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FL-13: Vern Buchanan vs. Christine Jennings

At first glance, the race to succeed Florida’s Republican Senate nominee, Rep. Katherine Harris, in the Sarasota-based 13th District means business: Both Republican candidate Vern Buchanan and Democrat Christine Jennings are successful local business leaders, both with impressive lists of volunteer and community work. The winner, it would seem, would know about things such as job creation, dealing with federal bureaucrats, health care, and how taxes affect small businesses and employees.

But a careful look at where Buchanan and Jennings stand on individual issues, reveals great differences—and should sound an alarm for conservatives, warning them not to take this district for granted, despite Harris’s relatively easy two trips to the polls there.

Auto dealer Buchanan calls for tax deductions and credits to make health insurance more affordable. He has also taken the “no new taxes” pledge. Banker Jennings has yet to address the issue of insurance affordability and, in fact, supports raising taxes on married couples, families with children, small businesses and farmers (Venice Gondolier, Sept. 6, 2006).

“And when you think that my opponent’s first vote will be to make [California Rep.] Nancy Pelosi speaker and give the chairmanship of the House Ways and Means Committee to [New York Rep.] Charles Rangel, who says ‘no question about it’ when asked if taxes will go up under a Democratic Congress, that’s reason enough to elect me,” declares the conservative Buchanan.

The sharp differences between Buchanan and Jennings extend far beyond taxpayer issues. Buchanan calls for tough border security and no guest-worker program, while Jennings backs Ted Kennedy’s scheme for amnesty, Social Security and welfare for the estimated 11 million immigrants now in the U.S. illegally (Sarasota Herald Tribune, Aug. 24, 2004). Buchanan stands by the President for a “victory strategy” in Iraq. Jennings backs a nebulous “summit” for terrorists and terrorist states (Sarasota Bay Club Candidate Forum, Sept. 26, 2006).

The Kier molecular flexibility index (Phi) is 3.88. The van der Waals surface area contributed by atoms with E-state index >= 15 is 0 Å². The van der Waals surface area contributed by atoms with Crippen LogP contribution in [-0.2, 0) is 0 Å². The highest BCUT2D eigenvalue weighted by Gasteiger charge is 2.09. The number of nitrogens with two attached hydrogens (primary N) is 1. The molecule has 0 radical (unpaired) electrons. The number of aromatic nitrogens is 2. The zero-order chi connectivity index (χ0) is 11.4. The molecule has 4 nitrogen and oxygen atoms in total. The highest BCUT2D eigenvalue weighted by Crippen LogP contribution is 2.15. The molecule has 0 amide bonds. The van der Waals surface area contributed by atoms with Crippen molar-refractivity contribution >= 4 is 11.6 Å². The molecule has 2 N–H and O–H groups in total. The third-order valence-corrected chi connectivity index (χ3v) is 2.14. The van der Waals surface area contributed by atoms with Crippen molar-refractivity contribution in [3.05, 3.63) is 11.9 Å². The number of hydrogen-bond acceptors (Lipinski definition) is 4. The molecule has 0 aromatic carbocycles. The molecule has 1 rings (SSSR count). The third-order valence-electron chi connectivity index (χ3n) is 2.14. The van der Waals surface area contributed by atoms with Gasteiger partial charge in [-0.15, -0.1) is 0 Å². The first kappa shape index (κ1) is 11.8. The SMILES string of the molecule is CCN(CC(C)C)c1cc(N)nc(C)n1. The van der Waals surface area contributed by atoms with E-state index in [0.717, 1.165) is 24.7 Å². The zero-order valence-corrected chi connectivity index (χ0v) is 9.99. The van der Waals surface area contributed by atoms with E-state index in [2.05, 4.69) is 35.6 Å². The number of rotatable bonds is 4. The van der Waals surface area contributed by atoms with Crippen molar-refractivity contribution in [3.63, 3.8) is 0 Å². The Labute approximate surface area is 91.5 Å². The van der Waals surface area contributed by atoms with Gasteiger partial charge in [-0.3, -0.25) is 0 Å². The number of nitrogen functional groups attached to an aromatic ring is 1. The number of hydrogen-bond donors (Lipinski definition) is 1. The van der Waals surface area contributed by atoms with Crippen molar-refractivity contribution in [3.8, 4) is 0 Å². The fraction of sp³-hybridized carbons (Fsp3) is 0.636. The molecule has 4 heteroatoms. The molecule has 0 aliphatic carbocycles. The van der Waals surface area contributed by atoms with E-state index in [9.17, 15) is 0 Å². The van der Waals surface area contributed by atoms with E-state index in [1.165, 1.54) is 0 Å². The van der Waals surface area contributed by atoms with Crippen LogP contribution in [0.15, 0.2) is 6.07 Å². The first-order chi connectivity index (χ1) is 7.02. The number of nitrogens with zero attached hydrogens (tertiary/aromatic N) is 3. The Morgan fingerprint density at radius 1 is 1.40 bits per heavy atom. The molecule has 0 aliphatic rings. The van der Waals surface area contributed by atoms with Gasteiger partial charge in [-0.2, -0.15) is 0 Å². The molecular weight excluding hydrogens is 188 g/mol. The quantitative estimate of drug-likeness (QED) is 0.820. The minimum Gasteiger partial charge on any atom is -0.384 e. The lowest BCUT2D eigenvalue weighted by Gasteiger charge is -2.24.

“This race is really simple,” says Buchanan, “If you vote for me, you’re voting against Speaker Pelosi.”

Written By

John Gizzi has come to be known as â??the man who knows everyone in Washingtonâ? and, indeed, many of those who hold elected positions and in party leadership roles throughout the United States. With his daily access to the White House as a correspondent, Mr. Gizzi offers readers the inside scoop on whatâ??s going on in the nationâ??s capital. He is the author of a number of popular Human Events features, such as â??Gizzi on Politicsâ? and spotlights of key political races around the country. Gizzi also is the host of â??Gizziâ??s America,â? video interviews that appear on HumanEvents.com. Gizzi got his start at Human Events in 1979 after graduating from Fairfield University in Connecticut and then working for the Travis County (Tex.) Tax Assessor. He has appeared on hundreds of radio and TV shows, including Fox News Channel, C-SPAN, America's Voice,The Jim Bohannon Show, Fox 5, WUSA 9, America's Radio News Network and is also a frequent contributor to the BBC -- and has appeared on France24 TV and German Radio. He is a past president of the Georgetown Kiwanis Club, past member of the St. Matthew's Cathedral's Parish Council, and secretary of the West End Friends of the Library. He is a recipient of the William A. Rusher Award for Journalistic Excellence and was named Journalist of the Year by the Conservative Political Action Conference in 2002. John Gizzi is also a credentialed correspondent at the World Bank and the International Monetary Fund. He has questioned two IMF managing directors, Dominique Strauss-Kahn and Christine LaGarde, and has become friends with international correspondents worldwide. Johnâ??s email is JGizzi@EaglePub.Com

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